The Instructions

by Adam Levin

Rating: ★★★★

A very Old Testament story of blood and brotherhood and pride and fanaticism in the schoolyard, delivered via a precocious child messiah who is slightly obsessed with Philip Roth, very inclined to self-deception and who is about to shake the world with a pop bottle, a balloon and some pennies.

It was Ender's Game where the aliens were Torah, but written with more teeth and more convincingly precocious characters. I don't think it was as clever as it wanted to be, but I liked it nonetheless. It found a corner and dared something, and did it with some style.

My major gripe with Levin is all the autobiographical, struggle-of-the-author references he self-consciously layered into the book about the process of writing the book (as the narrator), which just pissed me off because it was totally unnecessary. Dude. You don't need to textually explain and justify your fucking stylistic choices (yes, I see the irony, but I'm right). It comes off as weedy. Just fuckin' do it, and we're either going to get on board or not, and we'll be a lot happier either way without listening to you worry about it.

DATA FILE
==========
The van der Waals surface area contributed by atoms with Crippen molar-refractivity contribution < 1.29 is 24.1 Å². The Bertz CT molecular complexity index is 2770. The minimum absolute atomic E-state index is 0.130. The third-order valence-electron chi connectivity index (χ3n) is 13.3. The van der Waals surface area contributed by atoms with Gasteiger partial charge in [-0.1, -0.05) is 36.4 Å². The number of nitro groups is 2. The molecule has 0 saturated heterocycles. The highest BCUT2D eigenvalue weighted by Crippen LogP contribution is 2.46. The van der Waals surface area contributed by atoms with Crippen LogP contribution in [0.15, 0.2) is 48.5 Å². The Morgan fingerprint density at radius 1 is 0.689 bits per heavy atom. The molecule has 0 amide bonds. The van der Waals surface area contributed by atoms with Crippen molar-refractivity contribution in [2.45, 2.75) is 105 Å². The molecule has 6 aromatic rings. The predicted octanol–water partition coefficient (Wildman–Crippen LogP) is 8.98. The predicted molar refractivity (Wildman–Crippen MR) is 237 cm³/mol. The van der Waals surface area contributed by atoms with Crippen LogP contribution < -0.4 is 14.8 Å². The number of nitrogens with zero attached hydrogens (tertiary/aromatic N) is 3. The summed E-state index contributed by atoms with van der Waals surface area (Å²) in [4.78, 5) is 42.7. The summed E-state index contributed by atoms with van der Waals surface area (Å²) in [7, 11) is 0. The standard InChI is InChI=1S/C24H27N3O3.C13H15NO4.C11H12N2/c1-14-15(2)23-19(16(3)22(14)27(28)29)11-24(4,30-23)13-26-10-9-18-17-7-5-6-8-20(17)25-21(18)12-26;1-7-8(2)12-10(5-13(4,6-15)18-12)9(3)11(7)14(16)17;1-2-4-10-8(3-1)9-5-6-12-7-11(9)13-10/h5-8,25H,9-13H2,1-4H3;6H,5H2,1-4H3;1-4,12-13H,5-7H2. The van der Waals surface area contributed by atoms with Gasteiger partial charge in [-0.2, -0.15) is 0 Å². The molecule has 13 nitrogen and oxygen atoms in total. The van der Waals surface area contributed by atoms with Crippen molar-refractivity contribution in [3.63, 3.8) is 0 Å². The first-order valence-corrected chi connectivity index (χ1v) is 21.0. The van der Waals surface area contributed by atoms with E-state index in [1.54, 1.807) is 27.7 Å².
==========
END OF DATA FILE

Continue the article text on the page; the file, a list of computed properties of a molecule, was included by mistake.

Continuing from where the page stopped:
This isn't a heavy postmodern novel, even if it is 1000+ pages and contains a few footnotes and quotes from fictional texts. This is a gripping actual plot moved with purpose, and it is very readable.